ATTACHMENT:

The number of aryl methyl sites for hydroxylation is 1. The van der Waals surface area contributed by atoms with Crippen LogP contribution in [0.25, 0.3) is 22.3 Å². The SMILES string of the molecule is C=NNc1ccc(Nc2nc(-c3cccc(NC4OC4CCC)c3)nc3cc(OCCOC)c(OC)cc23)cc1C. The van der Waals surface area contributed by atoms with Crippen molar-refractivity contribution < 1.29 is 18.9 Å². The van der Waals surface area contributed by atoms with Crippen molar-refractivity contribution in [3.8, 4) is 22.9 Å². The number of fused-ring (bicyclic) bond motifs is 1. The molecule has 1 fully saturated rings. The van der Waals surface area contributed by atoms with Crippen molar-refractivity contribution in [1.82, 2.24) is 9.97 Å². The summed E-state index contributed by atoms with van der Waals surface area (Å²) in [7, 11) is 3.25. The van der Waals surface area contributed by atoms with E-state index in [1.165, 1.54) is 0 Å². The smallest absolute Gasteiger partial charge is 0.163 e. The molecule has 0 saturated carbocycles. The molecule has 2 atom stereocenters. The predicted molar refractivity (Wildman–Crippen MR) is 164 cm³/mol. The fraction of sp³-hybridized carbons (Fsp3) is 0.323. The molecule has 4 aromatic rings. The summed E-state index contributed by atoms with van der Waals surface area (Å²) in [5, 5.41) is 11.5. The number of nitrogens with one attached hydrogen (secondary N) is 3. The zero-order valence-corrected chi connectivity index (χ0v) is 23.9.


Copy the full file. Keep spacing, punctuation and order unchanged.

The number of aryl methyl sites for hydroxylation is 1. The van der Waals surface area contributed by atoms with Crippen LogP contribution in [0.25, 0.3) is 22.3 Å². The SMILES string of the molecule is C=NNc1ccc(Nc2nc(-c3cccc(NC4OC4CCC)c3)nc3cc(OCCOC)c(OC)cc23)cc1C. The van der Waals surface area contributed by atoms with Crippen molar-refractivity contribution < 1.29 is 18.9 Å². The van der Waals surface area contributed by atoms with Crippen molar-refractivity contribution in [3.8, 4) is 22.9 Å². The number of fused-ring (bicyclic) bond motifs is 1. The molecule has 1 fully saturated rings. The van der Waals surface area contributed by atoms with Crippen molar-refractivity contribution in [1.82, 2.24) is 9.97 Å². The summed E-state index contributed by atoms with van der Waals surface area (Å²) in [7, 11) is 3.25. The van der Waals surface area contributed by atoms with E-state index in [1.165, 1.54) is 0 Å². The smallest absolute Gasteiger partial charge is 0.163 e. The molecule has 0 saturated carbocycles. The molecule has 2 atom stereocenters. The predicted molar refractivity (Wildman–Crippen MR) is 164 cm³/mol. The fraction of sp³-hybridized carbons (Fsp3) is 0.323. The molecule has 4 aromatic rings. The summed E-state index contributed by atoms with van der Waals surface area (Å²) in [5, 5.41) is 11.5. The number of nitrogens with one attached hydrogen (secondary N) is 3. The zero-order valence-corrected chi connectivity index (χ0v) is 23.9.